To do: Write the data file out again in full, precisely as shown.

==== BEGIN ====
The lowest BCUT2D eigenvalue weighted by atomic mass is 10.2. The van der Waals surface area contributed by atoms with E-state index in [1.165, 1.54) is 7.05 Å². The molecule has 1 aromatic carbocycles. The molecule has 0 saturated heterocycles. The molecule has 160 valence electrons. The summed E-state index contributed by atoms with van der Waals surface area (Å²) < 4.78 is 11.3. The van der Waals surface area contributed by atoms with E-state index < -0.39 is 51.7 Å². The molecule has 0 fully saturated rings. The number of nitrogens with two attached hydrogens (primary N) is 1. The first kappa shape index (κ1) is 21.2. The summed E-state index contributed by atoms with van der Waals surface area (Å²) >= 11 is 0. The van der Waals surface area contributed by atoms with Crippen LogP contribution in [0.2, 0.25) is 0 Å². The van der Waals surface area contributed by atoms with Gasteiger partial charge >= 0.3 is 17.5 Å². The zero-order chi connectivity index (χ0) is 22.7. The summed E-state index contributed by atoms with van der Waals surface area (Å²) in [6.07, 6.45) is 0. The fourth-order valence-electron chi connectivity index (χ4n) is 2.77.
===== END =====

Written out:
The lowest BCUT2D eigenvalue weighted by atomic mass is 10.2. The van der Waals surface area contributed by atoms with E-state index in [1.165, 1.54) is 7.05 Å². The molecule has 1 aromatic carbocycles. The molecule has 0 saturated heterocycles. The molecule has 160 valence electrons. The summed E-state index contributed by atoms with van der Waals surface area (Å²) < 4.78 is 11.3. The van der Waals surface area contributed by atoms with E-state index < -0.39 is 51.7 Å². The molecule has 0 fully saturated rings. The number of nitrogens with two attached hydrogens (primary N) is 1. The first kappa shape index (κ1) is 21.2. The summed E-state index contributed by atoms with van der Waals surface area (Å²) >= 11 is 0. The van der Waals surface area contributed by atoms with Crippen LogP contribution in [0.2, 0.25) is 0 Å². The van der Waals surface area contributed by atoms with Gasteiger partial charge >= 0.3 is 17.5 Å². The zero-order chi connectivity index (χ0) is 22.7. The summed E-state index contributed by atoms with van der Waals surface area (Å²) in [6.07, 6.45) is 0. The fourth-order valence-electron chi connectivity index (χ4n) is 2.77.